CmpSci 187: Programming with Data Structures Spring 2015

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1 CmpSci 187: Programming with Data Structures Spring 2015 Lecture #9 John Ridgway February 26, Recursive Definitions, Algorithms, and Programs Recursion in General In mathematics and computer science we often have definitions of concepts that refer to themselves. We call them recursive. For example: A directory in most operating systems, for example, is something that contains things that are either files or directories. A statement in Java might be an if statement, and an if statement is made up of the words if and else, a boolean expression in parentheses, and one or two statements. A postfix expression is either an operand or two postfix expressions followed by an operator. Recursive Algorithms Recursive algorithms are algorithms that call themselves, but only on a smaller version of the same problem. They are most useful when applied to recursively defined concepts. Much of CMPSCI 250 is devoted to the relationship of recursive definitions and algorithms to inductive proofs here we will look at the definitions and algorithms. Computing Factorials The factorial of a non-negative integer n, written n!, is the product of all the numbers from 1 through n, inclusive, or n. 1

2 (The factorial of 0 is 1, because multiplying together an empty set of numbers is like not multiplying at all, or multiplying by 1.) For example, 5! = = 120. Here is a recursive definition of factorial : 0! = 1, and if n > 0, n! = n (n 1)! Computing Factorials (continued) If we use this definition to try to calculate 5!, we get that 5! = 5 4!. If we apply the definition again to 4!, we get that 5! = 5 4 3!. Continuing in the same way, we get 5! = ! = ! = ! = just as in the non-recursive definition. Recursive Code for Factorials The recursive definition is easy to turn into code, as is the original iterative definition: public static int factorial ( int n) { if (n == 0) { return 1; else { return n* factorial (n -1); public static int iterfact ( int n) { int x = 1; for ( int i =1; i <=n; i ++) {x *= i; return x; Clicker Question #1 public int foo ( int n) { if (n <= 1) { return 0; return 1 + foo (n -2); What is returned by the above recursive method if called with a positive integer n as parameter? A. n B. 0 C. n/2 D. the method never returns a value 2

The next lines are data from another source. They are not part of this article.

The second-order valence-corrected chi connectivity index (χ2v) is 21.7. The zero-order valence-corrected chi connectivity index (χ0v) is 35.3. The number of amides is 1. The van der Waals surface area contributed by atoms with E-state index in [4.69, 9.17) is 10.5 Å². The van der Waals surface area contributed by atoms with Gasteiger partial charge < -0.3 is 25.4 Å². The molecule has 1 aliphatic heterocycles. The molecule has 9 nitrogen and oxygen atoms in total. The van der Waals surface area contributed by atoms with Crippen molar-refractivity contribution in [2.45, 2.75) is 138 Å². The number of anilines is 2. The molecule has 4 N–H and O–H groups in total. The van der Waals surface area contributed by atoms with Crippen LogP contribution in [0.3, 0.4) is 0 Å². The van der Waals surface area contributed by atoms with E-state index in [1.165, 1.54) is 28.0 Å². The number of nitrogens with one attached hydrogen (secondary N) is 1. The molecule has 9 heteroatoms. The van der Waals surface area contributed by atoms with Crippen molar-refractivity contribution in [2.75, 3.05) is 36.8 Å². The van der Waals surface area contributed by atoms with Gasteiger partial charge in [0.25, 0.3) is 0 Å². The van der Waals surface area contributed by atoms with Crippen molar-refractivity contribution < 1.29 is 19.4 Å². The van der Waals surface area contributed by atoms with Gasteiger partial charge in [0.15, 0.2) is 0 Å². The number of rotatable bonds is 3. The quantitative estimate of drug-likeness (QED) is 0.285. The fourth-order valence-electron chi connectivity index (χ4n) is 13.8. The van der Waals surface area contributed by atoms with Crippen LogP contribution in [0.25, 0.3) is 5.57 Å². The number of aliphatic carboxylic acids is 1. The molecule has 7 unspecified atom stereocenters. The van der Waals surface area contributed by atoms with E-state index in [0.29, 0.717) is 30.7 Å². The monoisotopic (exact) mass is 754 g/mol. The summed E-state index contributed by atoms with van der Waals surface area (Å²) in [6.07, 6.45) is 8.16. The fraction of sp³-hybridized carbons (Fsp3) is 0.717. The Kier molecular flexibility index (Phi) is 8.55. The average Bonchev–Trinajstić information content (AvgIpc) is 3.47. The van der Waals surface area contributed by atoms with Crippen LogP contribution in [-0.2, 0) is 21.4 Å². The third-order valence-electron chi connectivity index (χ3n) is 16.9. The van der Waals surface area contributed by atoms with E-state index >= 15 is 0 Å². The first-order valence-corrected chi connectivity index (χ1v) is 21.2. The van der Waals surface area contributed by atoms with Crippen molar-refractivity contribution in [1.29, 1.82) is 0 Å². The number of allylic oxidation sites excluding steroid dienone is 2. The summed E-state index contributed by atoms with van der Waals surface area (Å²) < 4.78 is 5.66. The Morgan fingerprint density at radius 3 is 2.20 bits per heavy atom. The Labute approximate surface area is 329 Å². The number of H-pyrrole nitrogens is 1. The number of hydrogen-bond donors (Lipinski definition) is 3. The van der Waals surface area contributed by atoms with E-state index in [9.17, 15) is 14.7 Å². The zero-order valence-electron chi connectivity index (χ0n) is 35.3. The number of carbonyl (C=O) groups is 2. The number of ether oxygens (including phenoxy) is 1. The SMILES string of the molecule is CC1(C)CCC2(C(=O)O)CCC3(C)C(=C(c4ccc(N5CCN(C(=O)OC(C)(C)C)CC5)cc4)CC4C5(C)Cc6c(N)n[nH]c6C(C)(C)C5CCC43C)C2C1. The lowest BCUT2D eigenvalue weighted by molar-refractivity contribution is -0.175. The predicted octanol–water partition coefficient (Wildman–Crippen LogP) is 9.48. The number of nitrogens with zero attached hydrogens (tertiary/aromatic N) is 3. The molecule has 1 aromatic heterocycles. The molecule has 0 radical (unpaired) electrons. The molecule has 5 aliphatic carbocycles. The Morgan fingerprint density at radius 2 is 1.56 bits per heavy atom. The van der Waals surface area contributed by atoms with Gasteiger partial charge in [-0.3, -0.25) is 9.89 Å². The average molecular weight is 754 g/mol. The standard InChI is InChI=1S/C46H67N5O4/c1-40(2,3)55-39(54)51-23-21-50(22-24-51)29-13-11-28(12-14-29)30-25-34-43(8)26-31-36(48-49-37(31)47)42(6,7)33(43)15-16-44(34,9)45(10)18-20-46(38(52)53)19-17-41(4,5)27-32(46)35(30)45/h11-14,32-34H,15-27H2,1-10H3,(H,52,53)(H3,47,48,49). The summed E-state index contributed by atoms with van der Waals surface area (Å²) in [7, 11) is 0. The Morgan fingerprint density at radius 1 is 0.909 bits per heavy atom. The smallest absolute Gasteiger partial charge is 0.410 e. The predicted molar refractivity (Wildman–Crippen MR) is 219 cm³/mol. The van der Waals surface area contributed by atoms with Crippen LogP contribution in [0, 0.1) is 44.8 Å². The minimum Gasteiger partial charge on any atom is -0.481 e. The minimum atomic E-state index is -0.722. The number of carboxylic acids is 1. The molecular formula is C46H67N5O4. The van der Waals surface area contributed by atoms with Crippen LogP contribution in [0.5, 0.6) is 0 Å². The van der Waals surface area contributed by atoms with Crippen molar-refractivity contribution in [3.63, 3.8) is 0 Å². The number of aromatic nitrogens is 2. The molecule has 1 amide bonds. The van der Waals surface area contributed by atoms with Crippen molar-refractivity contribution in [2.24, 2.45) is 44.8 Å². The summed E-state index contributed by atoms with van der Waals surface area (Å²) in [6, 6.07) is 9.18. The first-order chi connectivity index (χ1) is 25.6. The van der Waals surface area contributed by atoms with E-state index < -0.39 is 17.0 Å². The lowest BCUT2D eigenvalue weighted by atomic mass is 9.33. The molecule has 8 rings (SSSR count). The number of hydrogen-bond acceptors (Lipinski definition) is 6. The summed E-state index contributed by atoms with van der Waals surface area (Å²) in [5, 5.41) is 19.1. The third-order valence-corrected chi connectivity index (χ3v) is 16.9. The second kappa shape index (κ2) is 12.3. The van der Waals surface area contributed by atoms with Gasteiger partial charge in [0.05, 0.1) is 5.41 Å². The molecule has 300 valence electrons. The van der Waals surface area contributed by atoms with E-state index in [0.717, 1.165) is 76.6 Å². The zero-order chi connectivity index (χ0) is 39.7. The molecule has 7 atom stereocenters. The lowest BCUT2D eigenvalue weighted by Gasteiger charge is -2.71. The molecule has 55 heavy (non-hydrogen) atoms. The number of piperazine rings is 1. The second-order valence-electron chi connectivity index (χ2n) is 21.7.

3 Recursive Factorial Example What happens when we run the recursive code with a parameter of 5? That call makes a call on factorial(4), which calls factorial(3), which calls factorial(2), which calls factorial(1), which calls factorial(0). This returns 1 to the factorial(1), which returns 1 to factorial(2), which returns 2 to factorial(3), which returns 6 to factorial(4), which returns 24 to factorial(5), which returns 120, the right answer. 2 The Three Questions Three Fundamental Questions For a recursive algorithm to work correctly on a particular input, we need positive answers to the three questions that DJW pose in Section 4.2: Does the algorithm have a base case? Does every recursive call make progress toward the base case? Can we show that the general call to the algorithm gets the right answer if we assume that all the recursive calls get the right answer? Three Fundamental Questions (continued) A base case is where there is no further recursion. Our factorial algorithm has a base case of n = 0. We can often guarantee progress because some parameter gets smaller with every call. Our factorial algorithm always calls factorial(n-1), so we get smaller if we are positive. We can justify correctness, assuming correctness of the calls, by a recursive definition. This is clear for factorials. Clicker Question #2 public void clear ( Stack < Integer > s) { if (!s. empty ()) { s. pop (); clear (s); What is the base case of this recursive method? A. a StackUnderflowException is thrown B. s has a finite number of elements C. calling clear makes the stack smaller D. s is empty 3